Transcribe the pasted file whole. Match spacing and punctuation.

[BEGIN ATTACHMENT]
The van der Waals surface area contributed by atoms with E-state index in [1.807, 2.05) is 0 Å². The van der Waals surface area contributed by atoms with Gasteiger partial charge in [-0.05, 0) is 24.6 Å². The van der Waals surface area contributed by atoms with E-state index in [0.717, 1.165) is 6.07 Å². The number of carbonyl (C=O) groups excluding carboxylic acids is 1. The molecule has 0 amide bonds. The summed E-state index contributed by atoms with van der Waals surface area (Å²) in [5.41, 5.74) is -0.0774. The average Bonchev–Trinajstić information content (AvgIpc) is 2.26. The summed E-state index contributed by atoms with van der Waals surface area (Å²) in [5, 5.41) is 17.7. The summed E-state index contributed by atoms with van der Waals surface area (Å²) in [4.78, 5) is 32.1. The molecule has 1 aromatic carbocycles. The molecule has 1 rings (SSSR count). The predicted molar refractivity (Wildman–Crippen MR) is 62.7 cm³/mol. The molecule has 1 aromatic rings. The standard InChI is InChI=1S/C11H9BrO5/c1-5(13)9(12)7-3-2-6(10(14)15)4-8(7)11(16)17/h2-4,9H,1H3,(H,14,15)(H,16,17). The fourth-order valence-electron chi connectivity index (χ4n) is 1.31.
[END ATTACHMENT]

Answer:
The van der Waals surface area contributed by atoms with E-state index in [1.807, 2.05) is 0 Å². The van der Waals surface area contributed by atoms with Gasteiger partial charge in [-0.05, 0) is 24.6 Å². The van der Waals surface area contributed by atoms with E-state index in [0.717, 1.165) is 6.07 Å². The number of carbonyl (C=O) groups excluding carboxylic acids is 1. The molecule has 0 amide bonds. The summed E-state index contributed by atoms with van der Waals surface area (Å²) in [5.41, 5.74) is -0.0774. The average Bonchev–Trinajstić information content (AvgIpc) is 2.26. The summed E-state index contributed by atoms with van der Waals surface area (Å²) in [5, 5.41) is 17.7. The summed E-state index contributed by atoms with van der Waals surface area (Å²) in [4.78, 5) is 32.1. The molecule has 1 aromatic carbocycles. The molecule has 1 rings (SSSR count). The predicted molar refractivity (Wildman–Crippen MR) is 62.7 cm³/mol. The molecule has 1 aromatic rings. The standard InChI is InChI=1S/C11H9BrO5/c1-5(13)9(12)7-3-2-6(10(14)15)4-8(7)11(16)17/h2-4,9H,1H3,(H,14,15)(H,16,17). The fourth-order valence-electron chi connectivity index (χ4n) is 1.31.